HR Interview: Pros and Cons of Teamwork vs Individual work

If HR asks you "Can you work on a project alone from scratch without any team help?" This can be a tricky job interview question to answer. So here, we are writing some pros and cons of working in a team vs individual work.

This question is only asked to people who are in upper management with at-least 5–8 years of industry experience, however exceptions are always there when HR team might want to check how do you handle a tight situation.

Although there is no explicitly correct answer, different approaches may be more appropriate for different scenarios. Different situations in the workplace may require independence while others will need the efforts of an entire team.

Here are some pointers on how to answer the question: “Would you rather work on a team or alone?”

If you answer: “Work alone from scratch without any team help.”
  • By picking this option, you imagine that your boss-to-be is thinking that you’ll be concealed in your office, unfriendly and unwilling to participate with your fellow colleagues.
  • By opting for this choice, you might think that you are sending a message that you don’t like people and would prefer to work alone.
  • On the flip side, you might answer this way to show that you can self-manage and get the job done without a lot of hand-holding or support.
If you answer: “Prefer working with team.”
  • Quite obvious, everyone knows, “collaboration is a key part of a successful team.” Your immediate reporting manager or your superiors or your hiring manager would never expect someone who is going to be disruptive or unmanageable during team-meetings.
  • On the flip side, the hiring manager may elucidate this as a sign that you need other people’s input, advice, and that you wouldn’t be able to succeed working independently, which might be a red flag for the hiring manager.
However, you should take caution in exaggerating your abilities to work independently or in a group, as this may backfire. Showing too much independence may concern employers about your ability to work well with others. Likewise, leaning too heavily toward working in a group may indicate too much reliance on others to provide you with direction and/or to carry the load.

How you should answer:

Point out the positives of both.
The question of whether you prefer to work on a team or alone is really used to determine if you’re an extrovert or an introvert—and how that personality type might potentially affect your work performance in a remote work environment.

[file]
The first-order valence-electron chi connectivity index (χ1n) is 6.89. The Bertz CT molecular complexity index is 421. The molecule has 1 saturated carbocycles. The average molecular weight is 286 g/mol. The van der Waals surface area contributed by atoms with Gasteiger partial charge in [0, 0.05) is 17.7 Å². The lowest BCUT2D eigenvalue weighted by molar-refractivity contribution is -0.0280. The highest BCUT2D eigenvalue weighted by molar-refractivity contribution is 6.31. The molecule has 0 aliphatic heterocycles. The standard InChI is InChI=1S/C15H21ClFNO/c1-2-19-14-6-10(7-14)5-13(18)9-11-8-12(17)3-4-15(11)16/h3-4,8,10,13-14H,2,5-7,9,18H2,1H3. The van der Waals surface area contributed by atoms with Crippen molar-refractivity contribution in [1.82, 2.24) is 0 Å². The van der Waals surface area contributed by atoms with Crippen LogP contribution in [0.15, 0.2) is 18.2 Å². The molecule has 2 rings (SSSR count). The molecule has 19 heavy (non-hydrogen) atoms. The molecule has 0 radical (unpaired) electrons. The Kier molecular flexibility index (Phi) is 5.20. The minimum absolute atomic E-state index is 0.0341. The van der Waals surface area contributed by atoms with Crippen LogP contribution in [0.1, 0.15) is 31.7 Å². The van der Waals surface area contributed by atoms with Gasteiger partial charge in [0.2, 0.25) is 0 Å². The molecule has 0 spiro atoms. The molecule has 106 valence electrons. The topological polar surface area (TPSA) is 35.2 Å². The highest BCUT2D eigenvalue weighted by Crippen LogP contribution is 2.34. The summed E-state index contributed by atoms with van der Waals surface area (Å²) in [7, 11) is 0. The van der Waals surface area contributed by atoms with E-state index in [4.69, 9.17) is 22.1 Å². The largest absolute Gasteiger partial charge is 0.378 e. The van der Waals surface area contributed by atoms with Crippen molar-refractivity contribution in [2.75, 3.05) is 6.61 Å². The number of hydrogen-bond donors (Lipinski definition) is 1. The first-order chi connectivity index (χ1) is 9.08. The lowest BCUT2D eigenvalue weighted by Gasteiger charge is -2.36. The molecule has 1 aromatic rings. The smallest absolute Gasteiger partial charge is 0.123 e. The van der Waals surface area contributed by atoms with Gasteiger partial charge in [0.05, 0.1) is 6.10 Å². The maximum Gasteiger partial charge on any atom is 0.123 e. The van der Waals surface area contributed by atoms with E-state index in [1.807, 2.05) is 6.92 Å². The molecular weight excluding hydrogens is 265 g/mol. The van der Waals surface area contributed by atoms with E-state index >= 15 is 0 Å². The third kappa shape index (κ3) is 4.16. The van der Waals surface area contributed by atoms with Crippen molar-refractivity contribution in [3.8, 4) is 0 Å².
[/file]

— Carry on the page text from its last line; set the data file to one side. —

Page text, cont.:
One good way to answer this question is to incorporate the positive aspects of both options. You can say something like, “I enjoy both. I can work both on a team, and work alone. Depending on the project that needs to be done, I can work independently to complete my tasks on time, but I also enjoy brainstorming and collaborating with my colleagues.” That way, your potential boss realizes that you like a team environment, but you can also work independently as well.

Few Examples of Good Answers:

  • “As a graphic designer, I work best in a quiet, isolated environment when I’m actually at the drawing board. However, prior to actually beginning work on a project, I find I get my best creative ideas when brainstorming and collaboratively bouncing ideas off of other members on the design team.
  • “Working in sales has strengthened my abilities to work both alone and with others. I am comfortable engaging with a customer face to face, but I also believe in the benefit of sitting and brainstorming with coworkers about best practices, sales goals, lessons learned, and alternative approaches. Additionally, having a team behind me gives me confidence that if I come across something I am unsure of while working alone, I have the resources to consult someone who can educate or help me.”
  • “I am equally comfortable working as a member of a team and independently. While researching about XYZ company, mission statement, and the job description, I could see similarities to previous positions that I have held where some assignments required a great deal of independent work and research, while others were better completed as a group. I truly enjoy the variety of being able to work by myself on some projects and on a team at other times.”

If you come across this question during your job interview, keep in mind that you don’t have to choose one option over another. If you illustrate the benefits of both working alone and on a team, your boss will see that you are a versatile job candidate who would be a great addition to his company.